Monday, March 28, 2011

Brown Rice-Stuffed Grape Leaves in Tomato Sauce

I have been addicted lately to stuffed grape leaves sold at Whole Foods.  But since I generally try not to buy pre-packaged foods, (no matter how healthy) I thought I would make my own version at home tonight.  Needless to say, now I understand why it is easy to find stuffed grape leaves as a store-bought convenience.  If you decide to make the recipe that follows, it will be a labor of love, and is quite time consuming.  Although fun to make, I will probably continue to rely on the store-bought variety, except on weekends when I have a considerable amount of time.

  • 4 cups water
  • 1 cup uncooked long-grain brown rice
  • 1/2 teaspoon salt
  • 2 teaspoons canola oil
  • 1 cup thinly sliced leek*
  • 1 minced garlic clove
  • 2 tablespoons chopped flat-leaf parsley
  • 2 tablespoons toasted and chopped pine nuts**
  • 2 tablespoons dried currants
  • 1 tablespoon chopped fresh dill
  • 1 tablespoon fresh-squeezed lemon juice
  • 1/2 teaspoon grated lemon rind
  • 1/2 teaspoon dried savory
  • 1/8 teaspoon salt
  • 1/4 teaspoon black pepper, divided
  • 1 (14.5-ounce) undrained can crushed tomatoes
  • 24 bottled grape leaves***
1. Bring the water to a boil in a saucepan; add the rice and 1/2 teaspoon salt, then cover, reduce heat, and simmer until the liquid is absorbed.  Because the rice cooks in nearly double the amount of liquid normally required, expect it to take over an hour, and to be almost like a risotto in consistency by the end.  Remove from heat and cool to room temperature.

2. Heat the canola oil in a skillet over medium-low heat.  Add the leek and cook for 10 minutes, stirring frequently, making sure not to brown.  Add the garlic and cook for 1 minute.  Set aside 1/4 cup of this leek mixture; add the rest of the leek mixture to the cooled rice.

3. Add the parsley, the pine nuts, the currants, the dill, the lemon juice, the lemon rind, the savory, the salt, and 1/8 teaspoon black pepper to the rice as well, stirring to combine; set aside.

4. In a large skillet, combine the reserved 1/4 cup leek mixture, the remaining 1/8 teaspoon black pepper and the crushed tomatoes.  Bring to a boil, then reduce heat and simmer for 10 minutes.  Remove from heat.

5. Carefully remove 24 grape leaves from the bottle - this step is incredibly delicate, since the leaves will be wrapped around one another.  If you tear a couple in the process, you should be all right, since they are generally sold about 60 leaves to the bottle.  Some will also be smaller than others, and you'll want the largest grape leaves of the bunch for this recipe.

6. Carefully rinse the 24 grape leaves you select, and pat dry with paper towels.  Working with 1 leaf at a time, trim the toughest part of the stem from the center of the leaf, using a sharp knife, and discard.  Spoon about 2 tablespoons of the rice mixture into the center of the leaf.  Fold up the sides of the grape leaf, then roll up from bottom to top, jelly-roll fashion.  Place, seam side down, in the tomato mixture.  Repeat with the remaining grape leaves and rice filling.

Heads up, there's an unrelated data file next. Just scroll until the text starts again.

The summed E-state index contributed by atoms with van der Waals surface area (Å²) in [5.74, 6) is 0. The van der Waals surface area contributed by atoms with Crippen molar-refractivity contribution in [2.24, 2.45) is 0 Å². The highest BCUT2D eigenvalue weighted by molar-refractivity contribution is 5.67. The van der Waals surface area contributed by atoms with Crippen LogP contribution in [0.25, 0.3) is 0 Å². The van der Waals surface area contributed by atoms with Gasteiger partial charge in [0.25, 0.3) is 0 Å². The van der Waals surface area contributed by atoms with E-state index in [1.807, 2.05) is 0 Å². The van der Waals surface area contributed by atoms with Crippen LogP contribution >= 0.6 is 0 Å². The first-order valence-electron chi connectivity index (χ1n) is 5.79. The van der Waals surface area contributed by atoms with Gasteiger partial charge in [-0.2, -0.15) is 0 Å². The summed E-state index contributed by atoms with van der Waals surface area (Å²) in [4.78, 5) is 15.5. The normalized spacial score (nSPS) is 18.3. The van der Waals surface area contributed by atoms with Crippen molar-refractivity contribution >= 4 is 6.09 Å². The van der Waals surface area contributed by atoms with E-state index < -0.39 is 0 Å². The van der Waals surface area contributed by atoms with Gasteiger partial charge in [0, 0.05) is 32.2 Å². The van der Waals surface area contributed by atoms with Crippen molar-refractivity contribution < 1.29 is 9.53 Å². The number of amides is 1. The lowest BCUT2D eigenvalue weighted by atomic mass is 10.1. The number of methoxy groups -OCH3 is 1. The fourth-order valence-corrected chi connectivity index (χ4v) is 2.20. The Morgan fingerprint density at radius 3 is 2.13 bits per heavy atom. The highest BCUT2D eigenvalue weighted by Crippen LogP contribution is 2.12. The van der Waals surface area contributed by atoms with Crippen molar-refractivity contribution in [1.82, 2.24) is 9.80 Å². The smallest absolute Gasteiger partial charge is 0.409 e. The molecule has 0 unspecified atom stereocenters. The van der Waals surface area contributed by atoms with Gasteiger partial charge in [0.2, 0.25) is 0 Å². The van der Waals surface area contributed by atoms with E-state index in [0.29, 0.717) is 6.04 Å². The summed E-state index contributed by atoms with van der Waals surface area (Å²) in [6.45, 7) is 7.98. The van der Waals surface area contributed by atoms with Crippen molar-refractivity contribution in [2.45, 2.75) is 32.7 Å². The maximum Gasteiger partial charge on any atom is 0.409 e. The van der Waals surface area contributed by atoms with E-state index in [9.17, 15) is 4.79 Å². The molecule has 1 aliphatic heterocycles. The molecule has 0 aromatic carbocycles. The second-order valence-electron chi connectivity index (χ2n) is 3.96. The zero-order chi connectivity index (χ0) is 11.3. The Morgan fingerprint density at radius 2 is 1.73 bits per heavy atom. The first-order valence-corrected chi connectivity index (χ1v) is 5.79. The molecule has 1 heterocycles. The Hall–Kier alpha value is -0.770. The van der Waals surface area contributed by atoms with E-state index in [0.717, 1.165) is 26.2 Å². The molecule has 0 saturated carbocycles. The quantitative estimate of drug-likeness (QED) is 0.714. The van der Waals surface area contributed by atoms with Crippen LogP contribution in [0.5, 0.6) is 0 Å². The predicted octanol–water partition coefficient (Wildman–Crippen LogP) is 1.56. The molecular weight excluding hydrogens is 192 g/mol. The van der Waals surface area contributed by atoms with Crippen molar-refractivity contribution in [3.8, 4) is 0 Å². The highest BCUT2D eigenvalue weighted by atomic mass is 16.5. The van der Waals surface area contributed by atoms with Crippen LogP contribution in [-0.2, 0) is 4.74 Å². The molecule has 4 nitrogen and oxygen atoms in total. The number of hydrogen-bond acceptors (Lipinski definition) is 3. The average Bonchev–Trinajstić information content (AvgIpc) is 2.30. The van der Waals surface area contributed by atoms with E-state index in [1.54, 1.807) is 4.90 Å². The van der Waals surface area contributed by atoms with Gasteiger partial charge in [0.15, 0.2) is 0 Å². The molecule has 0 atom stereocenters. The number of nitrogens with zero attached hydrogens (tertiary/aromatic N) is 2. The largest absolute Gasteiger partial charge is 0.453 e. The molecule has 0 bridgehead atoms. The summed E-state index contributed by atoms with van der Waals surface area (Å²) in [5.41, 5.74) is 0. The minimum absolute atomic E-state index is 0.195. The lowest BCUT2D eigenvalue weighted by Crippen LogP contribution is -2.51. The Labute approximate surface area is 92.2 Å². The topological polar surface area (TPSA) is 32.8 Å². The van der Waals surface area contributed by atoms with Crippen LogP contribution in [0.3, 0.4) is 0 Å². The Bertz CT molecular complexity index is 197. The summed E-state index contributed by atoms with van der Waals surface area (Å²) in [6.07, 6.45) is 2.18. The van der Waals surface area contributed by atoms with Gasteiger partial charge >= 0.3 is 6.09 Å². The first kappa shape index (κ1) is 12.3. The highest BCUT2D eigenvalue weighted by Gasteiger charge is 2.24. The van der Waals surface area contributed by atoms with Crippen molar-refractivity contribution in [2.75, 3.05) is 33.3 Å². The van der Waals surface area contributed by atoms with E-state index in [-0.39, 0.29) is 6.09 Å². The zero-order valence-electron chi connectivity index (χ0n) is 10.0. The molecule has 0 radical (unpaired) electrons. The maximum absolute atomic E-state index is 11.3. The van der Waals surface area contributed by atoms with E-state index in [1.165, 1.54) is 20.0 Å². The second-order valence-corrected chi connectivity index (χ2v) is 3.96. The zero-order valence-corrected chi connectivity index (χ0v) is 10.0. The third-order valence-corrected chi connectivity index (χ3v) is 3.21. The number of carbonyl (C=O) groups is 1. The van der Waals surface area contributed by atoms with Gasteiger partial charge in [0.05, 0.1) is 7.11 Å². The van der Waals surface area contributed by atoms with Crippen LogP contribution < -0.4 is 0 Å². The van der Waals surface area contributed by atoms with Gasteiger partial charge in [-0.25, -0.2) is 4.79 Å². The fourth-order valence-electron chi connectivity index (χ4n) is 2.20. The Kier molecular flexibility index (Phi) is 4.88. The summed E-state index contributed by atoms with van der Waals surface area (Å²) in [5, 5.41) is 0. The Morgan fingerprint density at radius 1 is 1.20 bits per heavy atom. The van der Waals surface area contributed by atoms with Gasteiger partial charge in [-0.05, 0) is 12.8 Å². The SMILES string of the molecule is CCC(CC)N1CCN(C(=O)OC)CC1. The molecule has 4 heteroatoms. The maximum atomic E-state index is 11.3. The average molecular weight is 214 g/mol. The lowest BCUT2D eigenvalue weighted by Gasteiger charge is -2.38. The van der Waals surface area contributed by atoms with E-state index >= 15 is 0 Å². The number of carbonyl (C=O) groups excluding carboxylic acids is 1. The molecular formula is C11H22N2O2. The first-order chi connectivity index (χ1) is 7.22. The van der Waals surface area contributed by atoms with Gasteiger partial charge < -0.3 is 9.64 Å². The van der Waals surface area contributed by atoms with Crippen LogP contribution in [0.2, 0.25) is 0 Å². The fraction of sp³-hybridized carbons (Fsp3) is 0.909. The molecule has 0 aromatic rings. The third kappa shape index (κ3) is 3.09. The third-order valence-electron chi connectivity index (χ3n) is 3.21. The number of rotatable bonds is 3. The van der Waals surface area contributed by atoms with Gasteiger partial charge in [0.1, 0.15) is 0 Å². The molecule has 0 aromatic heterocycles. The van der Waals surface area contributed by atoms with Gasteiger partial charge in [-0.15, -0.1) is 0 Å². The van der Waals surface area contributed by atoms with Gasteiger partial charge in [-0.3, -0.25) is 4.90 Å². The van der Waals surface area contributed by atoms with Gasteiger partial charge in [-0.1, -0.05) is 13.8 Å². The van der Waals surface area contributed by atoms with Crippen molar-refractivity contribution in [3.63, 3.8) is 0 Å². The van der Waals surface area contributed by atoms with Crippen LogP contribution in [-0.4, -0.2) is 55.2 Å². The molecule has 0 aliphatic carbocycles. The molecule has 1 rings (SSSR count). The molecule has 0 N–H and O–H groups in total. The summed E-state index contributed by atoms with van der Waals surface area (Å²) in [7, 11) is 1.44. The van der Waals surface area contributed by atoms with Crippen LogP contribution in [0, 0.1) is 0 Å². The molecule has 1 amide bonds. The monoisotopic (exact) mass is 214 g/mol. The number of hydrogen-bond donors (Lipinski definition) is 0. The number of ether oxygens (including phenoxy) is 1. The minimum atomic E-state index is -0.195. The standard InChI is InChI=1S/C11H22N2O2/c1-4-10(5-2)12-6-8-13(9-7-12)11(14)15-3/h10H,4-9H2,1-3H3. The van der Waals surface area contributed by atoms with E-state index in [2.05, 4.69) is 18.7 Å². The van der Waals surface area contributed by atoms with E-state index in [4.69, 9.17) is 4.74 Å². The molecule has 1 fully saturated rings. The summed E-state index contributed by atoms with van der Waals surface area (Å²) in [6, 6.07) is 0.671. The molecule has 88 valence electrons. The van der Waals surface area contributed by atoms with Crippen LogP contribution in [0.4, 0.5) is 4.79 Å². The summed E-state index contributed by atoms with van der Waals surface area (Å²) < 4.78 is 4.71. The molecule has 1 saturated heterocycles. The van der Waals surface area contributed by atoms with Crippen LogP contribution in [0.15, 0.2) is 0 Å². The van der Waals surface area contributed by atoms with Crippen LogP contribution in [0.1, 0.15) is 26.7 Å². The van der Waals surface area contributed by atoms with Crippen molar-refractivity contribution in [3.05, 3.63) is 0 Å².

7. Cover and cook in the tomato sauce over medium-low heat for about 20 minutes.  Serve these delicate little appetizers with other Greek-themed tapas (like olives or store-bought tabbouleh salad) for an elegant appetizer. 

*As always, my advice is to slice the leek first, then rinse the slices thoroughly in a colander to make sure you get the dirt from all the layers.

**Toast the pine nuts in a skillet; cook over medium heat for about 2 to 3 minutes, shaking almost constantly, and keeping watch to make sure they don't cross the line from toasted to burnt.

***Look for bottled whole grape leaves in the supermarket aisle with the olives and bottled roasted peppers.  You will almost certainly see some that are already stuffed (dolmas), so make sure you are just buying the leaves.

Nutrition Info:
8 servings (3 stuffed leaves, about 1/4 cup tomato sauce), Calories 148 

Tasting Notes:
I really liked the currants in the filling.  I really liked the savory.  I found that the rest of the filling actually lacked flavor (perhaps my taste buds are tainted from those store-bought grape leaves...).  Either way, the tomato sauce on top was therefore more than just a pretty garnish, but really added to the flavor.  I also didn't love the risotto-like consistency of the rice, and recommend cooking it in the standard 2 cups water, so the grains are cooked but still firm.   Next time, I would also increase the heat slightly during the last bit of cooking, so the grape leaves were more tender and I'd use a bit more salt.


Vegan Extra:
On a side note, I've cooked with several types of rice this month, including short-grain sushi rice and long-grain brown rice.  Rice is great, but I often find myself with large quantities of leftovers, wondering what to do with it.  Here are a couple quick rice side dishes if you feel the same:

Top with hot marinara sauce and your favorite vegan cheese.

Stir in vegan Parmesan sprinkles and dried basil.

Stir in toasted nuts (I used pine nuts and walnuts).

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